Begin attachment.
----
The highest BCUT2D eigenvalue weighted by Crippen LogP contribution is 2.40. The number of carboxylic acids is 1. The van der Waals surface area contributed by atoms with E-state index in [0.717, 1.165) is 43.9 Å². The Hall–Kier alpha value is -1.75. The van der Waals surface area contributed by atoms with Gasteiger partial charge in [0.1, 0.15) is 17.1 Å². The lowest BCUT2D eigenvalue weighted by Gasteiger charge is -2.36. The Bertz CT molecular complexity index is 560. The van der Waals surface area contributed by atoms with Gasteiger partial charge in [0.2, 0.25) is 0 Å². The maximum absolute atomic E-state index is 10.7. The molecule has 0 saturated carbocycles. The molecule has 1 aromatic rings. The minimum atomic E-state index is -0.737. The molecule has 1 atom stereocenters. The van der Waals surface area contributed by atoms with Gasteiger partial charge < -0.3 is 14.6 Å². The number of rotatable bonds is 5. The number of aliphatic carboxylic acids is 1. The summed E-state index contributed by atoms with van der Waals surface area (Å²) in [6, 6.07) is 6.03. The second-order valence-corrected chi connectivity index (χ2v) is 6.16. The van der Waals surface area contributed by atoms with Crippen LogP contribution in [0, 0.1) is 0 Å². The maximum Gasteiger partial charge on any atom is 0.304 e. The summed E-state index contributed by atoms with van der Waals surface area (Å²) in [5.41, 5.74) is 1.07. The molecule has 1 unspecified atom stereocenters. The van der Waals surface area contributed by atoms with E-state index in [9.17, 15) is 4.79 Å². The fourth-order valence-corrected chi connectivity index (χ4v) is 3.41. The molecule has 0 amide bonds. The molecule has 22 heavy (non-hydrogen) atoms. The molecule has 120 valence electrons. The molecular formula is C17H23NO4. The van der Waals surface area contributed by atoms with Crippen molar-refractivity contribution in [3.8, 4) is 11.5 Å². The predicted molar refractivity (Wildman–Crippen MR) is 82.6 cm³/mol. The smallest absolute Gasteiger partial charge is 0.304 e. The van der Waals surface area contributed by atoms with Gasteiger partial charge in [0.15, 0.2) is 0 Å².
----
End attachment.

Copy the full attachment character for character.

The highest BCUT2D eigenvalue weighted by Crippen LogP contribution is 2.40. The number of carboxylic acids is 1. The van der Waals surface area contributed by atoms with E-state index in [0.717, 1.165) is 43.9 Å². The Hall–Kier alpha value is -1.75. The van der Waals surface area contributed by atoms with Gasteiger partial charge in [0.1, 0.15) is 17.1 Å². The lowest BCUT2D eigenvalue weighted by Gasteiger charge is -2.36. The Bertz CT molecular complexity index is 560. The van der Waals surface area contributed by atoms with Gasteiger partial charge in [0.2, 0.25) is 0 Å². The maximum absolute atomic E-state index is 10.7. The molecule has 0 saturated carbocycles. The molecule has 1 aromatic rings. The minimum atomic E-state index is -0.737. The molecule has 1 atom stereocenters. The van der Waals surface area contributed by atoms with Gasteiger partial charge < -0.3 is 14.6 Å². The number of rotatable bonds is 5. The number of aliphatic carboxylic acids is 1. The summed E-state index contributed by atoms with van der Waals surface area (Å²) in [6, 6.07) is 6.03. The second-order valence-corrected chi connectivity index (χ2v) is 6.16. The van der Waals surface area contributed by atoms with Crippen LogP contribution in [0, 0.1) is 0 Å². The maximum Gasteiger partial charge on any atom is 0.304 e. The summed E-state index contributed by atoms with van der Waals surface area (Å²) in [5.41, 5.74) is 1.07. The molecule has 1 unspecified atom stereocenters. The van der Waals surface area contributed by atoms with E-state index in [9.17, 15) is 4.79 Å². The fourth-order valence-corrected chi connectivity index (χ4v) is 3.41. The molecule has 0 amide bonds. The molecule has 22 heavy (non-hydrogen) atoms. The molecule has 120 valence electrons. The molecular formula is C17H23NO4. The van der Waals surface area contributed by atoms with Crippen molar-refractivity contribution in [3.8, 4) is 11.5 Å². The predicted molar refractivity (Wildman–Crippen MR) is 82.6 cm³/mol. The smallest absolute Gasteiger partial charge is 0.304 e. The van der Waals surface area contributed by atoms with Gasteiger partial charge in [0.15, 0.2) is 0 Å².